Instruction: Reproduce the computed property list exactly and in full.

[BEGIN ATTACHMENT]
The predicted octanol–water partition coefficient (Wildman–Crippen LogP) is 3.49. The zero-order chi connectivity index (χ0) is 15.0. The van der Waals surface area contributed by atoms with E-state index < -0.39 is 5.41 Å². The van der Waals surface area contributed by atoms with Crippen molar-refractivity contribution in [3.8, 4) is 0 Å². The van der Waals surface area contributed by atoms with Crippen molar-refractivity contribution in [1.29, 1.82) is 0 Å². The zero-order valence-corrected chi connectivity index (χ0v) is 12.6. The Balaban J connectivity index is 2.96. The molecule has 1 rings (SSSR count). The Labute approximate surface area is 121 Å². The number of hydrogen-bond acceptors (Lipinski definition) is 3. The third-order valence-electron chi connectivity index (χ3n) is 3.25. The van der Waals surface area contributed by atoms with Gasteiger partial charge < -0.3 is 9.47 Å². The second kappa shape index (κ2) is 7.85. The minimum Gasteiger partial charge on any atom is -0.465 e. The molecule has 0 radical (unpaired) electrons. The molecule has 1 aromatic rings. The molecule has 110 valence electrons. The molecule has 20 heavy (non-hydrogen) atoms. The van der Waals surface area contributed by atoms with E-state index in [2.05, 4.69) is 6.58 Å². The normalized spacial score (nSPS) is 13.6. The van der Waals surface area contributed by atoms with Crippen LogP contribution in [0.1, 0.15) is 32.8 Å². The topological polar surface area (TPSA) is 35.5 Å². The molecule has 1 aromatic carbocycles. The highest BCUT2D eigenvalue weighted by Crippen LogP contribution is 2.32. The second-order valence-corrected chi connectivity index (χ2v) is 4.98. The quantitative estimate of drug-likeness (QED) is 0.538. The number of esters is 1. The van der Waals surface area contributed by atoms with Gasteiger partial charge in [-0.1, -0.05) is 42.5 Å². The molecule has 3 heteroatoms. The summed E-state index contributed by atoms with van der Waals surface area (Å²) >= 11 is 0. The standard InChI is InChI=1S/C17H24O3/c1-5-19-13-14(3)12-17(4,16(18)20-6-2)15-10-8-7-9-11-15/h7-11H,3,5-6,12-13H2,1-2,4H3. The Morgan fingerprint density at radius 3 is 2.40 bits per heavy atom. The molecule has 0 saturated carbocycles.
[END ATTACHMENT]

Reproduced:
The predicted octanol–water partition coefficient (Wildman–Crippen LogP) is 3.49. The zero-order chi connectivity index (χ0) is 15.0. The van der Waals surface area contributed by atoms with E-state index < -0.39 is 5.41 Å². The van der Waals surface area contributed by atoms with Crippen molar-refractivity contribution in [3.8, 4) is 0 Å². The van der Waals surface area contributed by atoms with Crippen molar-refractivity contribution in [1.29, 1.82) is 0 Å². The zero-order valence-corrected chi connectivity index (χ0v) is 12.6. The Balaban J connectivity index is 2.96. The molecule has 1 rings (SSSR count). The Labute approximate surface area is 121 Å². The number of hydrogen-bond acceptors (Lipinski definition) is 3. The third-order valence-electron chi connectivity index (χ3n) is 3.25. The van der Waals surface area contributed by atoms with Gasteiger partial charge < -0.3 is 9.47 Å². The second kappa shape index (κ2) is 7.85. The minimum Gasteiger partial charge on any atom is -0.465 e. The molecule has 0 radical (unpaired) electrons. The molecule has 1 aromatic rings. The molecule has 110 valence electrons. The molecule has 20 heavy (non-hydrogen) atoms. The van der Waals surface area contributed by atoms with E-state index in [2.05, 4.69) is 6.58 Å². The normalized spacial score (nSPS) is 13.6. The van der Waals surface area contributed by atoms with Crippen LogP contribution in [0.1, 0.15) is 32.8 Å². The topological polar surface area (TPSA) is 35.5 Å². The molecule has 1 aromatic carbocycles. The highest BCUT2D eigenvalue weighted by Crippen LogP contribution is 2.32. The second-order valence-corrected chi connectivity index (χ2v) is 4.98. The quantitative estimate of drug-likeness (QED) is 0.538. The number of esters is 1. The van der Waals surface area contributed by atoms with Gasteiger partial charge in [-0.1, -0.05) is 42.5 Å². The molecule has 3 heteroatoms. The summed E-state index contributed by atoms with van der Waals surface area (Å²) >= 11 is 0. The standard InChI is InChI=1S/C17H24O3/c1-5-19-13-14(3)12-17(4,16(18)20-6-2)15-10-8-7-9-11-15/h7-11H,3,5-6,12-13H2,1-2,4H3. The Morgan fingerprint density at radius 3 is 2.40 bits per heavy atom. The molecule has 0 saturated carbocycles.